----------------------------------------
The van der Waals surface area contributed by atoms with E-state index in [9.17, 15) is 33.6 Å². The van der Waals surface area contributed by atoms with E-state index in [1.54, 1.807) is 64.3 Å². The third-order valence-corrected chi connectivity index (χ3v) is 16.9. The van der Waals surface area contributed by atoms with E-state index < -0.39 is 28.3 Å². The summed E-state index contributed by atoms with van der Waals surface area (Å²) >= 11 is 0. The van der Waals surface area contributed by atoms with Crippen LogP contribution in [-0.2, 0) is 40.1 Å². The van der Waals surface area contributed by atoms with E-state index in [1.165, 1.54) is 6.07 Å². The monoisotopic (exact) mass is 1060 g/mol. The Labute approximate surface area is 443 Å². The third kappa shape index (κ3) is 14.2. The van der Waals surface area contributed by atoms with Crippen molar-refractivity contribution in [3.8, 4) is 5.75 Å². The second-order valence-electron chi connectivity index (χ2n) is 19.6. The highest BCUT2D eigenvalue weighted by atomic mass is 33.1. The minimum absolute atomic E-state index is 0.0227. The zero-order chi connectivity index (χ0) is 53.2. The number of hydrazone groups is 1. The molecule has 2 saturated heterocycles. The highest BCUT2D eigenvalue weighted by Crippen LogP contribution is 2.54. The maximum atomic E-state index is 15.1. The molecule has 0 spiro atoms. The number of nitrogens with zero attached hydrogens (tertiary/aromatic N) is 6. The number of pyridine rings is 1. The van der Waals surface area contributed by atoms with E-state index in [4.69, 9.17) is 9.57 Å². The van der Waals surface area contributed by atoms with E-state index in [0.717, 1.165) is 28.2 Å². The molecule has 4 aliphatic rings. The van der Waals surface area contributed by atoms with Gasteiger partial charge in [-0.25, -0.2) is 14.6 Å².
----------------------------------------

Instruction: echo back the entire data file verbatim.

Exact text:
The van der Waals surface area contributed by atoms with E-state index in [9.17, 15) is 33.6 Å². The van der Waals surface area contributed by atoms with E-state index in [1.54, 1.807) is 64.3 Å². The third-order valence-corrected chi connectivity index (χ3v) is 16.9. The van der Waals surface area contributed by atoms with E-state index < -0.39 is 28.3 Å². The summed E-state index contributed by atoms with van der Waals surface area (Å²) >= 11 is 0. The van der Waals surface area contributed by atoms with Crippen LogP contribution in [-0.2, 0) is 40.1 Å². The van der Waals surface area contributed by atoms with E-state index in [1.165, 1.54) is 6.07 Å². The monoisotopic (exact) mass is 1060 g/mol. The Labute approximate surface area is 443 Å². The third kappa shape index (κ3) is 14.2. The van der Waals surface area contributed by atoms with Crippen molar-refractivity contribution in [3.8, 4) is 5.75 Å². The second-order valence-electron chi connectivity index (χ2n) is 19.6. The highest BCUT2D eigenvalue weighted by atomic mass is 33.1. The minimum absolute atomic E-state index is 0.0227. The zero-order chi connectivity index (χ0) is 53.2. The number of hydrazone groups is 1. The molecule has 2 saturated heterocycles. The highest BCUT2D eigenvalue weighted by Crippen LogP contribution is 2.54. The maximum atomic E-state index is 15.1. The molecule has 0 spiro atoms. The number of nitrogens with zero attached hydrogens (tertiary/aromatic N) is 6. The number of pyridine rings is 1. The van der Waals surface area contributed by atoms with E-state index in [4.69, 9.17) is 9.57 Å². The van der Waals surface area contributed by atoms with E-state index in [0.717, 1.165) is 28.2 Å². The molecule has 4 aliphatic rings. The van der Waals surface area contributed by atoms with Gasteiger partial charge in [-0.25, -0.2) is 14.6 Å².